2. Learn Spanish with Paul Noble - 13 hours

    Paul has a very similar setup to Michel. Not quite as entertaining, but much more of a professional feel.

  3. Next Steps in Spanish with Paul Noble for Intermediate Learners – Complete Course - 8 hours

    I was thrilled to discover that there was more Paul Noble!

  4. Pimsleur - 75 hours

    These courses are a tad expensive. Rather than buying the courses, I opted for a monthly subscription hoping that I'd save some money in the long run if I go through them fast enough. You can try it free for 7 days. I only did level 4 and am just finishing with level 5 at the moment.

  5. Language Learning with Netflix

    Finally, an excuse for watching Netflix without feeling guilty. This Chrome extension lets you see both English and Spanish subtitles at the same time. It works well. Although, bear in mind that studying a movie is a little more taxing than just watching it. 😅

Conversation

At some point, you'll become good enough to need conversational practice. I highly recommend online 1:1 classes. I use the app italki. I have an hour-long class with a Mexican every week. In most classes, we talk about random stuff. In others, we revise a particular tense. The regularity of the sessions themselves is something I find very useful. Even if I'm lazy for one week and don't do any self-study, the class helps me stick with the long-term programme.

I tried finding language exchange partners using apps like Tandem. The idea is that you help someone else who wants to learn English whilst they help you with your Spanish. When I tried this a few years ago, it didn't go too well, as I'm not overly fond of texting as a mode of communication. However, I'm now giving Tandem another go to see if I can get more value out of voice calls.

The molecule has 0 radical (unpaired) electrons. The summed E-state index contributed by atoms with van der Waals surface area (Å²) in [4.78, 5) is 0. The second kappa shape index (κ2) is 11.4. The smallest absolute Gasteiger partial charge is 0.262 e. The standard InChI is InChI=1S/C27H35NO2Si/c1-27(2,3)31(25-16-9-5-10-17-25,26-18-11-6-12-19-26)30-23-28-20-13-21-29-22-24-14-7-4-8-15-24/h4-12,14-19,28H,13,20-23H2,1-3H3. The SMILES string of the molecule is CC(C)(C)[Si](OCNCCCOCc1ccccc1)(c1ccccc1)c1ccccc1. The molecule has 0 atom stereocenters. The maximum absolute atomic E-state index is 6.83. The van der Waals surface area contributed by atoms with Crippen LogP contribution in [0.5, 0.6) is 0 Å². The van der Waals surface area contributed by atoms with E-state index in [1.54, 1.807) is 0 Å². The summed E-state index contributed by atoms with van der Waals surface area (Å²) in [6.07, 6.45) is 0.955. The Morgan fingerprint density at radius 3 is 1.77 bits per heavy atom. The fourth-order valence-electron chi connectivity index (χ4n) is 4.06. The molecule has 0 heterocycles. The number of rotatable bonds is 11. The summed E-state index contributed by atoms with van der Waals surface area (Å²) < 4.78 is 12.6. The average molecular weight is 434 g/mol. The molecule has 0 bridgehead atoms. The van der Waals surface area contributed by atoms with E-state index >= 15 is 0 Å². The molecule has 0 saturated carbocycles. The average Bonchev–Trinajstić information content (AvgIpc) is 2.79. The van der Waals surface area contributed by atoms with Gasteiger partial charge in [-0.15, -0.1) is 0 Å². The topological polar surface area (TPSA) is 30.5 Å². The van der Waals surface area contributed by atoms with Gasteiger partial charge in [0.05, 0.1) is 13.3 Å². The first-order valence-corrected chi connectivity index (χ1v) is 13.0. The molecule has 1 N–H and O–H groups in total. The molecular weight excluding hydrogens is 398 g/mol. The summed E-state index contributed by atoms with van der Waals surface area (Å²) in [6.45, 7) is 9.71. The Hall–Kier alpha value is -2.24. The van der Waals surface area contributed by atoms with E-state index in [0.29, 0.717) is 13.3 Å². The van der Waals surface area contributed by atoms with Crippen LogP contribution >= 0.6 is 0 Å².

Discarded

I've tried in-person group classes. Whilst I enjoyed being in a classroom environment with other students and have had some outstanding teachers; I didn't think it was good value for money as the teacher has to split their attention between ten or so students. If you'd like to try for yourselves, then you could look for adult learning services or community classes offered by universities.

Grammar

Some find it helpful to practice grammar directly by revising tenses or doing grammar exercises. I find it too dull. However, I do think it's essential. I use Duolingo to get my grammar practice in a slightly less boring way.

Conclusion

Currently, I dedicate about three hours or so to learning Spanish every week. It includes an hour-long class, reading Harry Potter, listening to audiobooks and using Duolingo. This multi-faceted approach feels not only effective but also very enjoyable to me. Of course, the true test and best way of learning is complete immersion. My plan is to go on holiday in Spain, hopefully next year, to give that a go.

That's all, folks. Leave me some feedback if you have any. I'd also appreciate any recommendations that you may have for Spanish learning tools. ¡Buena suerte para ti!